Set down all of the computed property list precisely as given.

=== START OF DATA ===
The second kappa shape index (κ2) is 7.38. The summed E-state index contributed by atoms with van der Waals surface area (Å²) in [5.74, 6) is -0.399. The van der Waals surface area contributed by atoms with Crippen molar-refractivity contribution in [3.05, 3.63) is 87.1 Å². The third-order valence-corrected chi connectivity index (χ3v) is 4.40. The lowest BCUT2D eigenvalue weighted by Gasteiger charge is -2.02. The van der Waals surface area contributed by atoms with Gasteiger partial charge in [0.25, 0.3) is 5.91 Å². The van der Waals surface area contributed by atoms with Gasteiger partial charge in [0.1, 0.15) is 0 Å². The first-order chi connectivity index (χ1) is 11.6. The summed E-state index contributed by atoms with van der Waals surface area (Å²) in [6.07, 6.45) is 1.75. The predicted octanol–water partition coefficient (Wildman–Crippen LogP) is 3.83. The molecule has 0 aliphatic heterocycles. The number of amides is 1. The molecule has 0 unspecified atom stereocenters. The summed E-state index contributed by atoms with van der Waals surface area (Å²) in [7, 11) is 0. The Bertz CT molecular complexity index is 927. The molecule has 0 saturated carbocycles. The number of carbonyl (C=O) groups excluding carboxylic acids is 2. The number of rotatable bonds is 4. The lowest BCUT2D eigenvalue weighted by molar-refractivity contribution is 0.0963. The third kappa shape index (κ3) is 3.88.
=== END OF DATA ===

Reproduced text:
The second kappa shape index (κ2) is 7.38. The summed E-state index contributed by atoms with van der Waals surface area (Å²) in [5.74, 6) is -0.399. The van der Waals surface area contributed by atoms with Crippen molar-refractivity contribution in [3.05, 3.63) is 87.1 Å². The third-order valence-corrected chi connectivity index (χ3v) is 4.40. The lowest BCUT2D eigenvalue weighted by Gasteiger charge is -2.02. The van der Waals surface area contributed by atoms with Gasteiger partial charge in [0.25, 0.3) is 5.91 Å². The van der Waals surface area contributed by atoms with Gasteiger partial charge in [0.1, 0.15) is 0 Å². The first-order chi connectivity index (χ1) is 11.6. The summed E-state index contributed by atoms with van der Waals surface area (Å²) in [6.07, 6.45) is 1.75. The predicted octanol–water partition coefficient (Wildman–Crippen LogP) is 3.83. The molecule has 0 aliphatic heterocycles. The number of amides is 1. The molecule has 0 unspecified atom stereocenters. The summed E-state index contributed by atoms with van der Waals surface area (Å²) in [7, 11) is 0. The Bertz CT molecular complexity index is 927. The molecule has 0 saturated carbocycles. The number of carbonyl (C=O) groups excluding carboxylic acids is 2. The number of rotatable bonds is 4. The lowest BCUT2D eigenvalue weighted by molar-refractivity contribution is 0.0963. The third kappa shape index (κ3) is 3.88.